When the Bastille Day fireworks display lit up the Eiffel Tower last Thursday night, the bursts of vivid colors and glittery sprays were a welcome celebratory sign-off to a difficult year for France.
I watched it with my children from close by because I wanted them to see the most majestic July 14 show in France. I’ve been uneasy around crowds since the Nov. 13 attacks in Paris, so rather than stand at the foot of the tower with tens of thousands of people, we went to a friend's place. His balcony faces the tower, and the view was breathtaking, as if we could touch the iron monument in all its glory.
It was a cool night in Paris. We could hear the crowd’s excitement all over the streets.
Purple was the color the Eiffel Tower wore as a tribute to musician Prince and his famous “Purple Rain” song after he died in April. In June, after the Orlando nightclub massacre, the tower lit with rainbow flag colors in honor of the victims; back in March, it was the Belgian flag colors of black, yellow and red after the Brussels attacks. Following the Paris attacks in November, the tower stayed lit with France's blue, white and red three nights in a row.
As we returned home that night after the spectacular fireworks show, I began receiving text messages from friends and family around the world, asking about my whereabouts and mentioning an attack in Nice. It was just the way I received the news of the attacks on Nov. 13. After a couple of messages, I realized that, if it ever existed, the colorful truce was over and we were back to an all-too-familiar tragic and terrifying reality in this country.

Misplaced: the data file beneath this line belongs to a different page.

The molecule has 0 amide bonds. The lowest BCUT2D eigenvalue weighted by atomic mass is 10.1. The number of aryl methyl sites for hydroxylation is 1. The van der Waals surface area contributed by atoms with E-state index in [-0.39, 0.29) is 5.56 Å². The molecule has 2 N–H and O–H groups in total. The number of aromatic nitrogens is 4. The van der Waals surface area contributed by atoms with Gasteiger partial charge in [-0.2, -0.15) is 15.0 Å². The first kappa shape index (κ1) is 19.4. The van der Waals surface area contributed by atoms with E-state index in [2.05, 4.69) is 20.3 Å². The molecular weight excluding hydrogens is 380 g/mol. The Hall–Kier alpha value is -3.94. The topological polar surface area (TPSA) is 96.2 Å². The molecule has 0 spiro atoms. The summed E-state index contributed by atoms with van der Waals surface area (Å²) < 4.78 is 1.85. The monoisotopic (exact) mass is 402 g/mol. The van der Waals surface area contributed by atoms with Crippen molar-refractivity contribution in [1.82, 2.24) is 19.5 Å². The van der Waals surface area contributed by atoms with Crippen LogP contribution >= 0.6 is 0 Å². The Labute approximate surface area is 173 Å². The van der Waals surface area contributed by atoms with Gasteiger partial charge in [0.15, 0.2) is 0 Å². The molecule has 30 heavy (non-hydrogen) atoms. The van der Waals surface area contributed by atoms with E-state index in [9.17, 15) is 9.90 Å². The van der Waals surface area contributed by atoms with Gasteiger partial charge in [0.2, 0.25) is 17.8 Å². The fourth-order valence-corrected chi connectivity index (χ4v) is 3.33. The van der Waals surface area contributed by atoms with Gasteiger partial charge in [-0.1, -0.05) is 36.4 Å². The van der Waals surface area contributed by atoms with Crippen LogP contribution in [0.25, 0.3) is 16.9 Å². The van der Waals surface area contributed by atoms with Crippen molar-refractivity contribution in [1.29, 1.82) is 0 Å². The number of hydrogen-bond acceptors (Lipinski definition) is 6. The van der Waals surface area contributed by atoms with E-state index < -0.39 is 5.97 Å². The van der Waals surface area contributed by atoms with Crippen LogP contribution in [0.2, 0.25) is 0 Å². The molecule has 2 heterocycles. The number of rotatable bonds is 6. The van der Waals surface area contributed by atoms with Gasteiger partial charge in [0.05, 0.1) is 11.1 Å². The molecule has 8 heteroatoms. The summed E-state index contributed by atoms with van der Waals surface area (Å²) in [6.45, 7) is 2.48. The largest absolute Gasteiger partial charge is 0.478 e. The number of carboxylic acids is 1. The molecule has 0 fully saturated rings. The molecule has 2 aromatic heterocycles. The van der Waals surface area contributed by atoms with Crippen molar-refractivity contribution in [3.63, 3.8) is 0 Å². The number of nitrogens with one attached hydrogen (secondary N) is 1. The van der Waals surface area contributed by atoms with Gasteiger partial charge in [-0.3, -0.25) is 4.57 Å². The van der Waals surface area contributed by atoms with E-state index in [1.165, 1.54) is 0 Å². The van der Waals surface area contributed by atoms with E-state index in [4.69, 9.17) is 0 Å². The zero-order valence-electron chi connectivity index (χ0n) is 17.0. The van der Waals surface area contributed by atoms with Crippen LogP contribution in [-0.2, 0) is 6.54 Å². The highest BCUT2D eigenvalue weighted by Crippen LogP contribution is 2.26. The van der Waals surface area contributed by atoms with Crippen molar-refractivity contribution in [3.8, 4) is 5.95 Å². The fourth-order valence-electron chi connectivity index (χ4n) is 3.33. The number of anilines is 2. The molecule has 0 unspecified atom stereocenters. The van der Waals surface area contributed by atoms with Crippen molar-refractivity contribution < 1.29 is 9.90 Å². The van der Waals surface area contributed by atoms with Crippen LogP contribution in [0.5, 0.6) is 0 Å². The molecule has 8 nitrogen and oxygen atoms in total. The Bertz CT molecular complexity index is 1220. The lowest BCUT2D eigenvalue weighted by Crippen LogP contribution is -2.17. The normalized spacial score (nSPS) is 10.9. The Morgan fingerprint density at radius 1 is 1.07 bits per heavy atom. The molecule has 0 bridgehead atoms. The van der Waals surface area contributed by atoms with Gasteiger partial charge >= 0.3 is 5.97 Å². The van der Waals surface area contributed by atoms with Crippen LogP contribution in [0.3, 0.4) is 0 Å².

Most people around me seemed to be unaware of the massacre that claimed the lives of 84 men, women and children in Nice, and enjoying a few moments of fleeting joy.
Hours later, President François Hollande announced he would extend, for the second time, the now eight-months-long state of emergency. Yet it has not been enough to stop innocent people from being murdered.
For many French people like me, this state of emergency has forced us into a strange dance between wishful perception of relative safety and back-of-your mind fear of imminent risk. City bicycles feel safer than subways, cars more than trains, televisions more than theaters, yet we all do what we need to do and go where we need to go, trying to ignore the unconscionable threats out there.
Before going to sleep that night, I was obsessed with an image of crushed strollers, and little children lying lifeless on the sidewalks of that famous Riviera promenade in Nice.
I looked at my picture of the Eiffel Tower lit in blue, white and red, and realized they were once again the colors of mourning.